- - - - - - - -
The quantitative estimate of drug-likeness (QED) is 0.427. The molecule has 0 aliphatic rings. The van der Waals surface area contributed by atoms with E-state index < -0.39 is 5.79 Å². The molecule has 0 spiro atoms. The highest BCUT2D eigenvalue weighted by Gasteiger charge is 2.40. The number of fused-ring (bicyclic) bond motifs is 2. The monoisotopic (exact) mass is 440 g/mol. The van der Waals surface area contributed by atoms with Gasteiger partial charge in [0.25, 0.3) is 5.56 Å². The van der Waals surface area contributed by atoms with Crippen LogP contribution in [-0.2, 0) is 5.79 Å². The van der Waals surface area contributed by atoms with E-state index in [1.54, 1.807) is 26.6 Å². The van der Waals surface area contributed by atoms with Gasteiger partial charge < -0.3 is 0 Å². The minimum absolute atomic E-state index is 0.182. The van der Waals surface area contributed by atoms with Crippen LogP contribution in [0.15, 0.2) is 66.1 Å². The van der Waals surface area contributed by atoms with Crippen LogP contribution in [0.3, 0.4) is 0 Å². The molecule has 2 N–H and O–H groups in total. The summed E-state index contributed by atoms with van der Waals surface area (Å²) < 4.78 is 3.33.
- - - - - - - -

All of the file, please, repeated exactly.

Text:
The quantitative estimate of drug-likeness (QED) is 0.427. The molecule has 0 aliphatic rings. The van der Waals surface area contributed by atoms with E-state index < -0.39 is 5.79 Å². The molecule has 0 spiro atoms. The highest BCUT2D eigenvalue weighted by Gasteiger charge is 2.40. The number of fused-ring (bicyclic) bond motifs is 2. The monoisotopic (exact) mass is 440 g/mol. The van der Waals surface area contributed by atoms with Gasteiger partial charge in [0.25, 0.3) is 5.56 Å². The van der Waals surface area contributed by atoms with Crippen LogP contribution in [-0.2, 0) is 5.79 Å². The van der Waals surface area contributed by atoms with E-state index in [1.54, 1.807) is 26.6 Å². The van der Waals surface area contributed by atoms with Gasteiger partial charge < -0.3 is 0 Å². The minimum absolute atomic E-state index is 0.182. The van der Waals surface area contributed by atoms with Crippen LogP contribution in [0.15, 0.2) is 66.1 Å². The van der Waals surface area contributed by atoms with Crippen LogP contribution in [0.3, 0.4) is 0 Å². The molecule has 2 N–H and O–H groups in total. The summed E-state index contributed by atoms with van der Waals surface area (Å²) < 4.78 is 3.33.